Translating interventions: Psychology student works to improve treatment for diverse populations


May 7, 2020

Ahtziry Vasquez is a first-year student in Arizona State University's applied behavior analysis master’s degree program who helps children and adults with autism spectrum disorder learn how to be more successful in their home, school, and community. She always knew she wanted to help people through psychology and now has the chance to help those who need it the most.

Applied behavior analysis (ABA) is a psychological field that relies heavily on the ability to analyze verbal and visual cues from clients or family members, such as looking up or raising an eyebrow, to identify what the client’s needs are, based on how they are responding to their surroundings. The behavior analyst then makes changes to the surroundings to help that individual learn to be more successful in their environment, while helping them reduce maladaptive behaviors such as withdrawal, outbursts or aggression. Ahtziry Vasquez, MS ABA student Ahtziry Vasquez always knew she wanted to help people through psychology and now has the chance to help those who need it the most. Photo by Robert Ewing Download Full Image

ABA is widely used in treating behavioral or learning challenges in students in special education that are suffering from autism spectrum disorder or attention deficit hyperactivity disorder. However, the practice is also used widely in health and exercise science and in organizational psychology.

The goal of an applied behavior analytic approach is to maximize behaviors of social significance to help the client improve their lives. This goal becomes more difficult when the ability to communicate what behavior is happening is compromised through a language barrier.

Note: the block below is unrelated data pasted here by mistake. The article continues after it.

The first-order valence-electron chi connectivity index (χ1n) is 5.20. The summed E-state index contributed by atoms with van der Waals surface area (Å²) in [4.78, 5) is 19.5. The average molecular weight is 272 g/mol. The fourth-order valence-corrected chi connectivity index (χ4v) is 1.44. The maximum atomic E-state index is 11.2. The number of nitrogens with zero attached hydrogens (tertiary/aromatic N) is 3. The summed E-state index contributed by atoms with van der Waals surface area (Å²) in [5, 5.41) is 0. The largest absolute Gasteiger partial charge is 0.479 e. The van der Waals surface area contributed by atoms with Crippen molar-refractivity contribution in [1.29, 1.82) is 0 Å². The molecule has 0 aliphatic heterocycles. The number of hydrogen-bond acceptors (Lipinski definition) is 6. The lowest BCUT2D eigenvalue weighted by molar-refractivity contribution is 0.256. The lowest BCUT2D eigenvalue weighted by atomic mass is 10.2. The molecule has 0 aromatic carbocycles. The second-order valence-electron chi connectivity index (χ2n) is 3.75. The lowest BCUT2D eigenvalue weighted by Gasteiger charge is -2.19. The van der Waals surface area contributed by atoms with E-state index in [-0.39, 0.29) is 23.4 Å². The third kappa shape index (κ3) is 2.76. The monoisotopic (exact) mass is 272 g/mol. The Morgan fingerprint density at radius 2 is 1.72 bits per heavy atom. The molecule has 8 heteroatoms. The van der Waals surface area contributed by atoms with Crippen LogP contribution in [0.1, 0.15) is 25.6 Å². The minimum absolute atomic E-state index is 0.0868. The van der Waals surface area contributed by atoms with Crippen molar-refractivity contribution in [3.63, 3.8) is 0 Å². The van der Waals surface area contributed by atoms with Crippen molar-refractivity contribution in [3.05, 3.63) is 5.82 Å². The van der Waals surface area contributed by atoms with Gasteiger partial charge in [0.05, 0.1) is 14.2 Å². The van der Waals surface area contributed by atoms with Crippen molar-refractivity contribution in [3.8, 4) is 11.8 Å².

Over 38% of the population of Phoenix speak a non-English language, and some have learned English as a second language; they often require the use of a translator in addition to the behavior analyst.

“One of the biggest difficulties in having a translator in an interview is that they may interpret what the client is saying differently than the analyst would and we can miss important cues,” said Vasquez. “It gets in the way of their treatment.”

Vasquez is fluent in Spanish and decided to take matters into her own hands. This fall, she became a licensed interpreter after passing the interpreter certification from ALTA, an internationally recognized translation and interpretation training company.

“There needs to be consistency across providers, clinicians and the parents in the home and in the schools,” Vasquez said. “If we can’t communicate those skills to the parents, how are they going to implement them consistently at home?”

This training wasn’t required as part of her program, but Vasquez chose to do it in order to help more people.

“This desire to improve and help more people is a hallmark of all our students in the program and it is a big reason why we have had a 100% placement rate for our graduates the last three years,” said Don Stenhoff, a clinical assistant professor and co-director of the MS ABA program. “We have some special students and we are excited to see all that they accomplish.”

Robert Ewing

Marketing and Communications Manager, Department of Psychology

480-727-5054

ASU professor recognized nationally with Teacher-Scholar Award


May 7, 2020

Gary Moore, an assistant professor in Arizona State University's School of Molecular Sciences and the Biodesign Institute’s Center for Applied Structural Discovery, has just been named one of 14 young faculty nationwide to be honored with a 2020 Camille Dreyfus Teacher-Scholar Award by the Camille and Henry Dreyfus Foundation.